MYRTLE BEACH, SC (WFSB) - Many in our state love vacationing down south. Tourism is a billion-dollar industry in South Carolina with more than 3 million going there just to golf.
Right now, popular country clubs are getting crushed by Hurricane Florence.
The sad reality is that the place you may love to vacation may be out of commission for months.
“The courses are definitely going to be flooded and we have no idea when they’ll be back up, it could be a month, two months, two weeks,” said Jack Gelhaus.
Jack Gelhaus is a PGA Management Major at Coastal Carolina University.
The Woodstock native is back home as Florence forced him and thousands of students to evacuate, but when he returns, his foresees his classroom and the golf course, will be badly damaged.
“Last year, they had a category one storm and they were out for a good month,” said Gelhaus.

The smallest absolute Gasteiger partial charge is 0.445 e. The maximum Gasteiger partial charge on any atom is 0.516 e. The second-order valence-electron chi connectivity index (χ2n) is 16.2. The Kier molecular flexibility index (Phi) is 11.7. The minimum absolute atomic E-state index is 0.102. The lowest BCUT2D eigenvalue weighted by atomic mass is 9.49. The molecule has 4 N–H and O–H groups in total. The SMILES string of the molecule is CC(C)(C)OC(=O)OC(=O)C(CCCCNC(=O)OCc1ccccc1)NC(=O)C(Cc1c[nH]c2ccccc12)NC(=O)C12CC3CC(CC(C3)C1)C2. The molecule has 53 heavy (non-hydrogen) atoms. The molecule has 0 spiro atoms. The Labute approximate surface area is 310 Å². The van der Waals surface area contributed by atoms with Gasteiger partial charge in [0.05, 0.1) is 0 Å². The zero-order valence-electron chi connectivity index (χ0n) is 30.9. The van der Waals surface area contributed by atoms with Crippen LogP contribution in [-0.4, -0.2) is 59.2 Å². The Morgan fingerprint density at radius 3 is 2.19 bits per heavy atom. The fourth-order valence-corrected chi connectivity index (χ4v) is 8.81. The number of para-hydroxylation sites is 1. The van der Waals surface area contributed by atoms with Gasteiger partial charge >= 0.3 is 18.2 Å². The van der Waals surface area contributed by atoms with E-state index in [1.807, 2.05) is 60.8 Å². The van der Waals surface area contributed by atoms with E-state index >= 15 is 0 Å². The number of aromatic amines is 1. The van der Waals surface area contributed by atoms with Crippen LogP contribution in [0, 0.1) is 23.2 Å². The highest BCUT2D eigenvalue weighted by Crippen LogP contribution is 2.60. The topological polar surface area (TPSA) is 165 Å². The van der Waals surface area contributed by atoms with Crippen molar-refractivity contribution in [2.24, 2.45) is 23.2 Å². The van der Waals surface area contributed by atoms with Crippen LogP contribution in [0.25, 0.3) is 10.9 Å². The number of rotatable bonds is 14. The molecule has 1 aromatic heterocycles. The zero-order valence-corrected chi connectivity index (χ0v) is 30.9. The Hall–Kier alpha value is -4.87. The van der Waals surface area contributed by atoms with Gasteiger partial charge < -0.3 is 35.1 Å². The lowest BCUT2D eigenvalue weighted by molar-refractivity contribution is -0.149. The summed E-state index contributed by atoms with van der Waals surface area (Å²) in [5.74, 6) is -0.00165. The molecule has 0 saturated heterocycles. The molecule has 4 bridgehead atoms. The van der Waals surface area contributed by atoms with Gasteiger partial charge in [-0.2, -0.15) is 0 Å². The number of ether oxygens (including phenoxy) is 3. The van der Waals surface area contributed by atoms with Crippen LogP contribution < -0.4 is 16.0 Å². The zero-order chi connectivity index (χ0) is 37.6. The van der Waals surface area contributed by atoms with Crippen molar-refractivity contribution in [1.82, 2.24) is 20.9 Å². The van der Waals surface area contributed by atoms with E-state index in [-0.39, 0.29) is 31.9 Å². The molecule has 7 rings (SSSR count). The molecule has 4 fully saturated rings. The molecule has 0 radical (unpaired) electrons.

It’s the rain and wind in Myrtle Beach that are creating dangerous flooding conditions.
Gelhaus says the Coastal Carolina’s campus, 10 minutes away from Myrtle Beach, is already seeing flooding on the first floors of dorms.
“The rain is going to be the killer. I don’t know what the school is going to do with the flooding,” said Gelhaus.
While there’s no telling when campus will reopen, the golf enthusiast says he plans on using the destruction seen around the city and on the course, as a good, first hand learning experience.
“Literally, everything you can think of we’ll be learning about it. So, to see what they do will be a very good learning experience for me,” said Gelhaus.
Based on past storms, the courses could take a hit in the tens of millions.
While clearing downed trees is tough, course managers say the flooding is what really sets them back.